India’s Solar Generation Up by 18% YoY to 68.77 BU in 2021

Solar generation stood at 17.09 BU in Q4 2021, a 6.7% QoQ increase


India generated approximately 68.77 billion units (BU) of solar power in the calendar year (CY) 2021, an 18% year-over-year (YoY) increase compared to 58.19 BU generated in the previous year, driven by new capacity installations.

According to Mercom’s Q3 2021 India Solar Market Update Report, India installed 7.4 GW of new solar capacity in the first nine months of 2021, a 335% YoY increase compared to 1.73 GW installed in the same period last year. The cumulative installed capacity at the end of Q3 2021 stood at 47 GW.

India added close to 11.6 GW of new power capacity in 9M 2021. Solar dominated capacity additions, accounting for close to 60%, followed by thermal power, which contributed 21%.

Solar installations have been growing despite various market challenges.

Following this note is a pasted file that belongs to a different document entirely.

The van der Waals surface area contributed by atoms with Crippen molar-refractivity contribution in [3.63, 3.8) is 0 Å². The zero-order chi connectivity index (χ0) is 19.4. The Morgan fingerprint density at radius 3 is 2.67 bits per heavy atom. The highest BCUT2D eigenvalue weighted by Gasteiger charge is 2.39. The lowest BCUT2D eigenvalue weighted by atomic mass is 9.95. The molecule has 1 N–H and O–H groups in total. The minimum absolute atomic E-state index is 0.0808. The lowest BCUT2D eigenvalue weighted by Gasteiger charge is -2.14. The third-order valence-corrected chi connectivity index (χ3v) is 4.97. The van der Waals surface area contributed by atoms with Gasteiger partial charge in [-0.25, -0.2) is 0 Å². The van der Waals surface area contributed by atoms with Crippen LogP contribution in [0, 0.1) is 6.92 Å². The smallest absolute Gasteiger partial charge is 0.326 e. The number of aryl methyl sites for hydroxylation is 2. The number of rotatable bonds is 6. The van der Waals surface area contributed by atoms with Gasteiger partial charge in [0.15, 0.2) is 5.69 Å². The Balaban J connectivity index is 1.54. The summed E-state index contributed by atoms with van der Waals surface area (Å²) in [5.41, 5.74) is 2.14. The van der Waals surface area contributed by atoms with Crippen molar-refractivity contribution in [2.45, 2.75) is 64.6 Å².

India - Solar Electricity Generation 2017-2021 (MU)

In the fourth quarter (Q4) of CY 2021, solar generation stood at 17.09 BU, a 6.7% quarter-over-quarter (QoQ) growth compared to 16.02 BU generated in the last quarter. The solar generation increased 20.27% compared to 14.21 BU in Q4 2020.

Solar generation was back on track in Q4 2021 after a dip of 11.6% QoQ in Q3.

Solar generation grew by 21% and stood at 60.4 BU in the financial year (FY) 2020-21 compared to 50.1 BU in FY 2019-20.

According to data from the Central Electricity Authority (CEA), Ministry of New and Renewable Energy, and Mercom’s India Solar Project Tracker, India’s installed renewable energy capacity, including large hydro, stood at 150.4 GW, accounting for a share of 38.41% in the overall power mix at the end of Q4 2021.

At the end of Q4 2021, solar became India’s leading renewable energy source, surpassing large hydro. Solar accounted for 12.4% of India’s total installed power capacity and 32% of the total installed renewable capacity in Q4 2021.

According to the Ministry of Power, India reduced its peak power deficit to 0.4% in FY 2021 from 16.6 in FY 2008, backed by several policies and infrastructure interventions. However, the peak power deficit had seen a spike reaching 1.2% in October 2021. The ministry attributed the spike to the annual post-monsoon pressure on power output.